A recent study published in PLoS ONE assessed the association of smoking with coronavirus disease 2019 (COVID-19) complications.
It has been reported that tobacco use and smoking are associated with cardiorespiratory injury, characterized by alveolar damage, autonomic dysregulation, endothelial dysfunction, and reduced lung capacity. Individuals who smoke are more susceptible to respiratory diseases than non-smokers.
However, it remains unclear whether smoking aggravates the adverse consequences of COVID-19. Severe acute respiratory syndrome coronavirus 2 (SARS-CoV-2) infection causes extra-pulmonary injury besides pneumonia and acute respiratory distress syndrome (ARDS). The implications and impact of smoking on the clinical severity of COVID-19 are poorly understood.
About the study
In the present study, researchers investigated the effects of smoking on COVID-19 severity among hospitalized patients in the United States. Data were extracted from the American Heart Association (AHA) COVID-19 cardiovascular disease (CVD) registry. Patients aged 18 years or older hospitalized for COVID-19 between January 14, 2020, and March 31, 2021, were included in the study.
They included patients with valid information about admission/discharge dates, age, sex, and medical history. Patients with unknown discharge status and those who left against medical advice. The team classified patients as current smokers if they self-reported smoking at admission. Those who reported using e-cigarettes were deemed smokers. Smoking history and other information were not collected.
The study’s primary outcome was severe COVID-19, that is, the use of mechanical ventilation or in-hospital death. The secondary outcome was major adverse cardiac events (MACE), i.e., the occurrence of any of the following during hospitalization: heart failure, acute myocardial infarction, ischemic stroke, cardiogenic shock, myocarditis, or death by acute myocarditis heart failure, or stroke. Age, race/ethnicity, sex, past medical history, risk factors, medication use, and admission time frame were covariates.
Risk factors included diabetes mellitus, obesity, dyslipidemia, and hypertension. Prior medical history included peripheral artery disease, venous thromboembolism, heart failure, stroke, chronic kidney disease, and coronary artery disease. Time-frame of admission was split into five quarters (four quarters of 2020 and the first quarter of 2021).
Past medications included anticoagulants and anti-platelet therapy. Odds ratios (ORs) were computed using two multivariable logistic regression models. Models were adjusted for risk factors, demographics, admission time, and medications. Because demographic and medical history variables of smokers and non-smokers were significantly different, the team carried out propensity score matching to limit confounding.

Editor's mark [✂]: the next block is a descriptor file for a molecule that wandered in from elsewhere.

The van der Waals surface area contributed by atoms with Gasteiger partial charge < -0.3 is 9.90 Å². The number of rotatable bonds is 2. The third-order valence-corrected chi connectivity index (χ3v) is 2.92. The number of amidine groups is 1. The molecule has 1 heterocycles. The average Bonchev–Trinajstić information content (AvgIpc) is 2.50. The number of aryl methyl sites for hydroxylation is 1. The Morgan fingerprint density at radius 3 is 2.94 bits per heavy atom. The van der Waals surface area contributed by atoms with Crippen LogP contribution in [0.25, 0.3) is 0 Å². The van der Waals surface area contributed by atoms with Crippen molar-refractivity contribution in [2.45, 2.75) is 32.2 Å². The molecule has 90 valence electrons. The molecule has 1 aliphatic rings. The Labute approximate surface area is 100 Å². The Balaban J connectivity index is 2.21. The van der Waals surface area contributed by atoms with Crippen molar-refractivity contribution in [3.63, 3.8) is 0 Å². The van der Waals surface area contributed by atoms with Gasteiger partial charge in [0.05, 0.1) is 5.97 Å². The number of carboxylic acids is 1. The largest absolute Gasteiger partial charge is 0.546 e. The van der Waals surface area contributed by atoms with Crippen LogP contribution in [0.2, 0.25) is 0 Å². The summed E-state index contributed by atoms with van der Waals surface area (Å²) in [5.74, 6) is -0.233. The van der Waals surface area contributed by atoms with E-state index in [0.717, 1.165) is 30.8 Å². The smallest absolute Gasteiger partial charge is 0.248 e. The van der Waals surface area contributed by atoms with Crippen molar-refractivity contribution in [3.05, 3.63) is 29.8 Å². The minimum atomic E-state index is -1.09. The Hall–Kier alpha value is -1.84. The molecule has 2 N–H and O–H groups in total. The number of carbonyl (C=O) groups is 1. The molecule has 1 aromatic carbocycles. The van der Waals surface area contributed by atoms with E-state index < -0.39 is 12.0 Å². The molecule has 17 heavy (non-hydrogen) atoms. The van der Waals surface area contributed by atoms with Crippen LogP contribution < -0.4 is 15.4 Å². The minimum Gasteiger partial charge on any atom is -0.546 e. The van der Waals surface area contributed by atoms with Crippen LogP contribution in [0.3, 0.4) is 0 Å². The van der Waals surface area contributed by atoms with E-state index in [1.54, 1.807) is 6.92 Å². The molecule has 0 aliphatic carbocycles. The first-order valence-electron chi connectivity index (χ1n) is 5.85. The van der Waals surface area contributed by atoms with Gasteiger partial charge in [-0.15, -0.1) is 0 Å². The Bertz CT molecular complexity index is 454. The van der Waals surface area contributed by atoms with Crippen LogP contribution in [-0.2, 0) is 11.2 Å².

The final analytic sample comprised 6717 patients with 2239 smokers and 4478 non-smokers. After matching, no significant differences were observed between smokers and non-smokers in sex, age, medication use, and medical history.
The proportion of smokers that survived COVID-19 (32%) was lower than those who succumbed (40%). Deceased patients were older than survivors, more likely males, with a past medical history. Notably, the prevalence of obesity among the deceased patients was less. The proportion of patients who used medication (anti-platelet therapy or anticoagulants) was higher among the deceased patients.
Mechanically ventilated patients were more likely to be smokers, males, obese, and non-Hispanic, with a history of diabetes, dyslipidemia, hypertension, chronic kidney disease, heart failure, and using anti-platelet therapy at admission time. Significantly higher odds of using a mechanical ventilator or mortality were noted for smokers. Smokers also had significantly higher adjusted odds of death or mechanical ventilator use.
Smoking was a stronger risk factor for mortality in those aged 18 – 59 than older adults (> 60 years). Smoking also increased the risk of mechanical ventilation in females and non-Hispanics. In the secondary outcome analysis, the authors found that smokers had higher odds of MACE. Smoking was associated with elevated odds of MACE in those who were female, obese, White, and those aged < 60.
The association between smoking and severe COVID-19 outcomes was significant when smokers were compared to (propensity-score) matched non-smokers. The relationship was also significant when demographic and other variables were adjusted, indicating that smoking was associated with higher COVID-19 severity independent of sex, race, age, and medical history.
However, younger patients had a higher impact of smoking on more severe outcomes than older adults. Patients who were White, female, diabetic, obese, or those with chronic kidney disease had greater odds of death, indicating that smoking caused an additive effect on already existing comorbidities or vulnerabilities.
Of note, the researchers could not differentiate between former and never smokers due to the unavailability of complete smoking history. The smoking status was self-reported and not verified independently. In conclusion, the study observed that smoking was strongly associated with elevated risks of severe COVID-19 outcomes, independent of medical history and sociodemographic characteristics.